Joint first authors.
Subclinical cytomegalovirus and Epstein–Barr virus viremia are associated with adverse outcomes in pediatric renal transplantation
Article first published online: 27 NOV 2006
Volume 11, Issue 2, pages 187–195, March 2007
How to Cite
Li, L., Chaudhuri, A., Weintraub, L. A., Hsieh, F., Shah, S., Alexander, S., Salvatierra, O. and Sarwal, M. M. (2007), Subclinical cytomegalovirus and Epstein–Barr virus viremia are associated with adverse outcomes in pediatric renal transplantation. Pediatric Transplantation, 11: 187–195. doi: 10.1111/j.1399-3046.2006.00641.x
- Issue published online: 27 NOV 2006
- Article first published online: 27 NOV 2006
- Accepted for publication 29 September 2006
- pediatric renal transplant;
- cytomegalovirus and Epstein–Barr virus viremia;
- steroid-free immunosuppression;
- antiviral prophylaxis;
- acute rejection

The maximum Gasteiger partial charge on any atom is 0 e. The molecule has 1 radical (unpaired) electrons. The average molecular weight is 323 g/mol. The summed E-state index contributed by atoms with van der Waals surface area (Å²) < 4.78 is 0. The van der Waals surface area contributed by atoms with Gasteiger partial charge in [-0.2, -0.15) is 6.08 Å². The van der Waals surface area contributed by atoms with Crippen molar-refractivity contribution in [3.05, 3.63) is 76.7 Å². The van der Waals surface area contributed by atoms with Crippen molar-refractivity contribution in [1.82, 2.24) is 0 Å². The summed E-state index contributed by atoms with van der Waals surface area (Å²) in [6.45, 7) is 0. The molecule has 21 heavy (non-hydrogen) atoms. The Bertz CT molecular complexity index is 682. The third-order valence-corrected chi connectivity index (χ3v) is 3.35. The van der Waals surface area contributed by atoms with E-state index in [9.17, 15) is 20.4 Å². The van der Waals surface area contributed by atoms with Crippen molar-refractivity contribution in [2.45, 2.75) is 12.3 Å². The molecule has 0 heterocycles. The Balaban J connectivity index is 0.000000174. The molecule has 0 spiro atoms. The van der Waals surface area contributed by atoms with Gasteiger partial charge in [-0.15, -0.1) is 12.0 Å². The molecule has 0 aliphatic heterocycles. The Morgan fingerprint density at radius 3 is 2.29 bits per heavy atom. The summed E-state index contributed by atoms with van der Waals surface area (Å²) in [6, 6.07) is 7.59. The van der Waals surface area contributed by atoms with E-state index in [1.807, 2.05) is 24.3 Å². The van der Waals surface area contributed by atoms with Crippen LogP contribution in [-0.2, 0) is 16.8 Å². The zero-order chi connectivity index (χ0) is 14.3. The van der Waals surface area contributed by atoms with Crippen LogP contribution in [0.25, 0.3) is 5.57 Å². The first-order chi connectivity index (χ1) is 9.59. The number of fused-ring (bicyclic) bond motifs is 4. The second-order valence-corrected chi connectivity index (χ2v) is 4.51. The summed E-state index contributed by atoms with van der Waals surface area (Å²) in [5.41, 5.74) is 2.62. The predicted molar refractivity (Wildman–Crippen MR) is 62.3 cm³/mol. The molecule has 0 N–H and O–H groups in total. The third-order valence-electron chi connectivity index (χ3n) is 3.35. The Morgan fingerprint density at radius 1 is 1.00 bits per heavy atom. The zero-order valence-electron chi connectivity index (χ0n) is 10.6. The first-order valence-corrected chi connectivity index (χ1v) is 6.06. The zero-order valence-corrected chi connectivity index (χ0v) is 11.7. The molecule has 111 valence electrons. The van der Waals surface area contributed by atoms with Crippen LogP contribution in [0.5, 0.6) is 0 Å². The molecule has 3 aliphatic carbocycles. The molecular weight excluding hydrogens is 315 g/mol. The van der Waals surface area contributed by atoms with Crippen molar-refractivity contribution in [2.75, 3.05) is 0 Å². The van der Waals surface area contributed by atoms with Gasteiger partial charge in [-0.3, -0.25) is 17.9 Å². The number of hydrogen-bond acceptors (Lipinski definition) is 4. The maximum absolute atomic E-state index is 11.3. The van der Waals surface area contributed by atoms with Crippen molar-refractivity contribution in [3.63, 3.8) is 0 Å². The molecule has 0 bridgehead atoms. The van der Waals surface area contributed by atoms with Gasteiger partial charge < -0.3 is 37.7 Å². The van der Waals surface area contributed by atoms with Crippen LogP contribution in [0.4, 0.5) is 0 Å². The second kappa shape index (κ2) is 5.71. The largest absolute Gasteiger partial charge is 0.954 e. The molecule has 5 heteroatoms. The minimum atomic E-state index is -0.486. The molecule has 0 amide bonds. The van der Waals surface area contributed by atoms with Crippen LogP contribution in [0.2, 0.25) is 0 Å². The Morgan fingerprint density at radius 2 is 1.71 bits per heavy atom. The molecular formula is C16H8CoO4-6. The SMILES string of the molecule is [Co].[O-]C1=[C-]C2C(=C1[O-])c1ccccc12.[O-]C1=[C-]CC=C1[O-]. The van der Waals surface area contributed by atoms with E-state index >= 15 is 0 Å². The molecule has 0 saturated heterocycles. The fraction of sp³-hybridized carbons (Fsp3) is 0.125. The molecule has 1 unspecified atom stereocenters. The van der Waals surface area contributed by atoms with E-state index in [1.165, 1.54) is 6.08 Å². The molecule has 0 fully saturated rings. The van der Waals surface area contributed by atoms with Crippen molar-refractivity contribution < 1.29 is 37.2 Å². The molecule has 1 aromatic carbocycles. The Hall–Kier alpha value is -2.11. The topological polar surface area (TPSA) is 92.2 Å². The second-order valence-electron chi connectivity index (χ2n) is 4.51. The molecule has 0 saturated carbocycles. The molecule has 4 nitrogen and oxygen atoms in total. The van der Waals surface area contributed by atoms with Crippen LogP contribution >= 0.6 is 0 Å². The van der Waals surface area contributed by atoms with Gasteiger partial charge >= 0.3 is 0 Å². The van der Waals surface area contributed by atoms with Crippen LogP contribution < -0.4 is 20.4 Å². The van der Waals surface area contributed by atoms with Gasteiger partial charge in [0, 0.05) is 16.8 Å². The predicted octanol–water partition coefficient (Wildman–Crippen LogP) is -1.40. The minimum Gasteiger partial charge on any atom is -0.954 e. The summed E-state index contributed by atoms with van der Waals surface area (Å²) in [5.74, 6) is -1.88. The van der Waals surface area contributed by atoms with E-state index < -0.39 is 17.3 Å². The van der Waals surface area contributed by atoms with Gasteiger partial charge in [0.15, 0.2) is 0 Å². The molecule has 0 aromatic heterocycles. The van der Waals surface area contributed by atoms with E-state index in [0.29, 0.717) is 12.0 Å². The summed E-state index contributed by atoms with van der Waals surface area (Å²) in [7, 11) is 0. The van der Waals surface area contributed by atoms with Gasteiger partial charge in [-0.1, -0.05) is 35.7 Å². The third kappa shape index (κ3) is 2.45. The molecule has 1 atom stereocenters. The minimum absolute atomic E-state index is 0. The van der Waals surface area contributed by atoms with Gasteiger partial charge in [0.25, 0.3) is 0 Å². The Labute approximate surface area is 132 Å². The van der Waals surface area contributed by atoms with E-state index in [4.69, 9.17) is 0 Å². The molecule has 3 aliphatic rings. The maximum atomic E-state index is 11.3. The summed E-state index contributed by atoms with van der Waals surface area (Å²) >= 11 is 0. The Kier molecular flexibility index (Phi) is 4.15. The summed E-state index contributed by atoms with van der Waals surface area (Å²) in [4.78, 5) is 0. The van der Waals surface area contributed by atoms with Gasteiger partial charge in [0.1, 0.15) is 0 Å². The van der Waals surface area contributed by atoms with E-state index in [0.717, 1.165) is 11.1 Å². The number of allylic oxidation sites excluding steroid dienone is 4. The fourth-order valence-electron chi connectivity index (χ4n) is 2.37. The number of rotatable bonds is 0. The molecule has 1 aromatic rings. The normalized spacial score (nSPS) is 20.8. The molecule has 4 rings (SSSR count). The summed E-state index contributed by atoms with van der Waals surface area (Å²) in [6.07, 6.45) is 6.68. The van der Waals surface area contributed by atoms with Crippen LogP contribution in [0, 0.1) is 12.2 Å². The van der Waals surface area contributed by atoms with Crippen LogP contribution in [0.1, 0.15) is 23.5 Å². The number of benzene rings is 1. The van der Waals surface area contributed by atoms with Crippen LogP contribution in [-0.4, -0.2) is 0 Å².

Abstract: Post-transplant clinical disease with cytomegalovirus (CMV) and Epstein–Barr virus (EBV) is a known risk factor for graft dysfunction and lymphoproliferation. We postulate that subclinical, asymptomatic viremia also adversely impacts outcomes, and may warrant re-assessment of current monitoring and antiviral prophylaxis protocols. A single-center study was conducted on 102 pediatric (51 steroid-free and 51 matched steroid-based historical controls). Quantitative viral loads were serially monitored and correlated with outcome measures. Overall, the incidence of CMV and EBV clinical disease was 5% (1% CMV and 4% EBV); however, the incidence of subclinical viremia was 44% (12.7% CMV, 38.2% EBV, 6.9% CMV + EBV). Risk factors for subclinical viremia were EBV naivety (p = 0.07), age less than five yr (p = 0.04), lack of prophylaxis (p = 0.01), and steroid usage (p = 0.0007). Subclinical viremia was associated with lower three-yr graft function (p = 0.03), increased risk of acute rejection (odds ratio 2.07; p = 0.025), hypertension (p = 0.04), and graft loss (p = 0.03). Subclinical asymptomatic CMV and EBV viremia is a risk factor for graft injury and loss. These findings support the need for aggressive, serial viral monitoring to better determine the appropriate length of post-transplant antiviral prophylaxis, and to determine the effect of immunosuppression protocols on the development of viremia.